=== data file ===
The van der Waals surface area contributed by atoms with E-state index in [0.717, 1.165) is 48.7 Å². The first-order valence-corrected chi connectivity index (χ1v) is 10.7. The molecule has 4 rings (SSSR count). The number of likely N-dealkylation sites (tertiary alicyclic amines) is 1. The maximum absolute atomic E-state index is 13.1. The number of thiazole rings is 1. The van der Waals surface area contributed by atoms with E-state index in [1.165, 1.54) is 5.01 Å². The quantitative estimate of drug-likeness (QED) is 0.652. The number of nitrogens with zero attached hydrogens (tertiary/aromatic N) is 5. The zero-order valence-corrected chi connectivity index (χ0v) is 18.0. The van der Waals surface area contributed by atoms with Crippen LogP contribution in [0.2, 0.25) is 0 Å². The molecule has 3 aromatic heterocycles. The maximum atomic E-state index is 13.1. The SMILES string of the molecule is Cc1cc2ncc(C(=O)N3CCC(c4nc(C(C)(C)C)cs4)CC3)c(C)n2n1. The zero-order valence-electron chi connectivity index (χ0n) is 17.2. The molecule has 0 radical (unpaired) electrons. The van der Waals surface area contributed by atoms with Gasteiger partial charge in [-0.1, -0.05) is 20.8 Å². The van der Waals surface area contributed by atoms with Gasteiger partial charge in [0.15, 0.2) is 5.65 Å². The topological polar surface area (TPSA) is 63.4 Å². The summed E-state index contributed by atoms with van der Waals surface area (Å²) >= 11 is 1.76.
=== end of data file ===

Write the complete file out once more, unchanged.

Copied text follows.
The van der Waals surface area contributed by atoms with E-state index in [0.717, 1.165) is 48.7 Å². The first-order valence-corrected chi connectivity index (χ1v) is 10.7. The molecule has 4 rings (SSSR count). The number of likely N-dealkylation sites (tertiary alicyclic amines) is 1. The maximum absolute atomic E-state index is 13.1. The number of thiazole rings is 1. The van der Waals surface area contributed by atoms with E-state index in [1.165, 1.54) is 5.01 Å². The quantitative estimate of drug-likeness (QED) is 0.652. The number of nitrogens with zero attached hydrogens (tertiary/aromatic N) is 5. The zero-order valence-corrected chi connectivity index (χ0v) is 18.0. The van der Waals surface area contributed by atoms with Crippen LogP contribution in [0.2, 0.25) is 0 Å². The molecule has 3 aromatic heterocycles. The maximum atomic E-state index is 13.1. The SMILES string of the molecule is Cc1cc2ncc(C(=O)N3CCC(c4nc(C(C)(C)C)cs4)CC3)c(C)n2n1. The zero-order valence-electron chi connectivity index (χ0n) is 17.2. The molecule has 0 radical (unpaired) electrons. The van der Waals surface area contributed by atoms with Gasteiger partial charge in [-0.1, -0.05) is 20.8 Å². The van der Waals surface area contributed by atoms with Gasteiger partial charge in [0.15, 0.2) is 5.65 Å². The topological polar surface area (TPSA) is 63.4 Å². The summed E-state index contributed by atoms with van der Waals surface area (Å²) >= 11 is 1.76.